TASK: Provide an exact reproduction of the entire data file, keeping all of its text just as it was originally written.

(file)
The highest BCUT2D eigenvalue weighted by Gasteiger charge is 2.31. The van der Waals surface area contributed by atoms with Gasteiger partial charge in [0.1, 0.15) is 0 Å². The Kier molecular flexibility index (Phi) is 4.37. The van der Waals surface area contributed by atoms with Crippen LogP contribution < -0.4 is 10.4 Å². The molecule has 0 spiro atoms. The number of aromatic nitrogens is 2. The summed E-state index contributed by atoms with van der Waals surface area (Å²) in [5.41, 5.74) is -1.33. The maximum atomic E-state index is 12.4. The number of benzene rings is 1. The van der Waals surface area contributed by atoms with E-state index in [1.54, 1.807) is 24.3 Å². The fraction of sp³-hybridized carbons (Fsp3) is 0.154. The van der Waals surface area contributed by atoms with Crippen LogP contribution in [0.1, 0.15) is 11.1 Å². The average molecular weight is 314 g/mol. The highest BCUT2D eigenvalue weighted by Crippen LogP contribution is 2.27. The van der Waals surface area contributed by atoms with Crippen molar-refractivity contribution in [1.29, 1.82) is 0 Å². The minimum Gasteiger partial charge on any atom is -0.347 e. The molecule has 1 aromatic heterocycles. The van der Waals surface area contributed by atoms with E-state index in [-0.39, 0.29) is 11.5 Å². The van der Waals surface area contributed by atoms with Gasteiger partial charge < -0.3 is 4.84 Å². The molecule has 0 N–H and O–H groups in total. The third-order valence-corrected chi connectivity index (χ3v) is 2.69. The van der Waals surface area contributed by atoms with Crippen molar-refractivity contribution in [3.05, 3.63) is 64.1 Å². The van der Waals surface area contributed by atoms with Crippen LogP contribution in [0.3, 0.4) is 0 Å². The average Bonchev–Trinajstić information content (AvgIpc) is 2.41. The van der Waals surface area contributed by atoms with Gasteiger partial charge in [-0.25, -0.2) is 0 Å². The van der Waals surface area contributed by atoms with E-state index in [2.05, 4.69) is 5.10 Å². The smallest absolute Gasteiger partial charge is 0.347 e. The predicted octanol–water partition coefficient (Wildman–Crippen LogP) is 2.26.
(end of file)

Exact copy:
The highest BCUT2D eigenvalue weighted by Gasteiger charge is 2.31. The van der Waals surface area contributed by atoms with Gasteiger partial charge in [0.1, 0.15) is 0 Å². The Kier molecular flexibility index (Phi) is 4.37. The van der Waals surface area contributed by atoms with Crippen LogP contribution < -0.4 is 10.4 Å². The molecule has 0 spiro atoms. The number of aromatic nitrogens is 2. The summed E-state index contributed by atoms with van der Waals surface area (Å²) in [5.41, 5.74) is -1.33. The maximum atomic E-state index is 12.4. The number of benzene rings is 1. The van der Waals surface area contributed by atoms with E-state index in [1.54, 1.807) is 24.3 Å². The fraction of sp³-hybridized carbons (Fsp3) is 0.154. The van der Waals surface area contributed by atoms with Crippen LogP contribution in [0.1, 0.15) is 11.1 Å². The average molecular weight is 314 g/mol. The highest BCUT2D eigenvalue weighted by Crippen LogP contribution is 2.27. The van der Waals surface area contributed by atoms with Crippen molar-refractivity contribution in [1.29, 1.82) is 0 Å². The minimum Gasteiger partial charge on any atom is -0.347 e. The molecule has 1 aromatic heterocycles. The van der Waals surface area contributed by atoms with E-state index in [-0.39, 0.29) is 11.5 Å². The van der Waals surface area contributed by atoms with Gasteiger partial charge < -0.3 is 4.84 Å². The molecule has 0 N–H and O–H groups in total. The third-order valence-corrected chi connectivity index (χ3v) is 2.69. The van der Waals surface area contributed by atoms with Crippen molar-refractivity contribution in [3.05, 3.63) is 64.1 Å². The van der Waals surface area contributed by atoms with Crippen LogP contribution in [0.3, 0.4) is 0 Å². The average Bonchev–Trinajstić information content (AvgIpc) is 2.41. The van der Waals surface area contributed by atoms with Gasteiger partial charge in [-0.25, -0.2) is 0 Å². The van der Waals surface area contributed by atoms with E-state index in [2.05, 4.69) is 5.10 Å². The smallest absolute Gasteiger partial charge is 0.347 e. The predicted octanol–water partition coefficient (Wildman–Crippen LogP) is 2.26.